Editor’s Note: This story originally ran in the Hot Bike August 2013 issue.
Born and raised in the City of Commerce, California, I grew up admiring the lowriders in SoCal. I started attending car shows when I was in high school. I also did my share of customizing Chevy Impalas. But for a long time I wanted to ride a motorcycle. My longtime friend Rick was looking to purchase a Harley-Davidson, and I told him if he purchased a Harley, I would get one also. He purchased his in February of 2006 and I purchased mine in April of 2006.
The bike was completely stock when I purchased it at Los Angeles Harley-Davidson. At about 350 miles and a month later, I tore it down in my garage. I had never worked on a motorcycle, but being an automotive technician at a dealership, I thought to myself, “How hard can it be?”
It was not until 2008 that I really began to transform it. I changed the wheels for custom-made billet wheels, rotors, and pulley. I told my brother Ruben I wanted to paint it. I wanted something that would stand out, not just something black. I chose Candy Green, and Ruben painted it in my garage. When he was done, I took it to the sun and thought the color was a bit too dark, so we stripped it down and started again. I went with a brighter shade of green and added some metalflake for extra pop. My Harley and all the parts that are Candy-painted were done in the garage or in the driveway—no shop or fancy spray booth. Wanting some silver leafing and pinstriping, I met with Edgar, from Maxima Imagen, who was doing work out of his home. He did the silver leaf and pinstriped it for me. I disassembled the top end of the engine and had it polished. On one of my days off, I drove to Henderson, Nevada, where I had the barrels and heads diamond cut all in one day. I rode it like that for a while. I took it to several shows and it won awards, but I wanted something more unique, something that was an eye-catcher. That is where I came up for the nickname “Eyecandy” for my bike.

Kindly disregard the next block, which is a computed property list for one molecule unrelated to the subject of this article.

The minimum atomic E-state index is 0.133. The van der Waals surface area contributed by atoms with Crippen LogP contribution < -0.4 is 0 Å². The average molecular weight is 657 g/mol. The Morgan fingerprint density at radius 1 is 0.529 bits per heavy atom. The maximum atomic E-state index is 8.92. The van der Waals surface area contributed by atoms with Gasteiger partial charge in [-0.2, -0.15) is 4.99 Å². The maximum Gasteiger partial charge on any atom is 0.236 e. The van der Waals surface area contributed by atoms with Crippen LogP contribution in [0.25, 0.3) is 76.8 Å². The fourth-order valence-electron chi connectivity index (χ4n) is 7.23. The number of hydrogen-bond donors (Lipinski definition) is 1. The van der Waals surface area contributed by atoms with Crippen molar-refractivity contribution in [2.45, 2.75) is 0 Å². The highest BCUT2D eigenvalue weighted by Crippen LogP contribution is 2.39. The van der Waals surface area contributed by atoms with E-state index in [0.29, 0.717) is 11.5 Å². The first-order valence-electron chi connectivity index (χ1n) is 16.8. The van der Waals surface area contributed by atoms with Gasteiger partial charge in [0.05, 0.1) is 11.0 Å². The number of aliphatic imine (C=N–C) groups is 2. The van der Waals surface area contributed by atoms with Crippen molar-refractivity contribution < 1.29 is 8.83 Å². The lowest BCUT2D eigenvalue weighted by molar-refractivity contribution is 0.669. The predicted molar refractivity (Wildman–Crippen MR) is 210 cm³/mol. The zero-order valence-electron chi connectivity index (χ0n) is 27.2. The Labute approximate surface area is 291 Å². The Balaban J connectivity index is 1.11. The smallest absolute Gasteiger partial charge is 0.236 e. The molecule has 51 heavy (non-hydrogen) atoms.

In 2010, I tore it down once again, practically to the frame. I developed a vision in my head of how I wanted it to look. I looked at pictures and envisioned it. I had Ruben paint my wheels, handlebars, oil bag, and many other parts. I went back to Edgar when I decided on some murals. Every part that is painted has murals, pinstriping, or leafing. Not one painted part is plain Green Candy. Edgar added some pearl throughout the paint to give the murals a sparkle in the sun. I continued to attend car show and bike shows. A few bikes had engravings on them. Miguel Chavez striped the chrome off a bunch of parts, then had them hand-engraved and triple plate show-chromed again. I tried to balance the Candy-painted parts, engravings, and chrome throughout the bike to give it a balanced look.
Although projects are never done, for now I am content with it. I’ve taken it to several shows and won an award at just about every one. It is time to ride it more. I never stopped riding it, and I vowed that no matter how far I took it, I would always ride it. I have no problem riding it in the street or freeway at any speed.
I want give thanks to my girlfriend Elizabeth, for her support. My daughter Vanessa, for being a good kid who allows me to do what I enjoy. I hope my next daughter, Sofia, is the same way. Special thanks to my brother Ruben, for using his painting skills on my Harley. Thanks to Miguel Chavez for all the engraving. Thanks to Edgar Rodriguez for using his talents on my paint. Thanks to Sergio Herrera and the entire Metal Finishing Inc. staff for their hard work with all the chrome.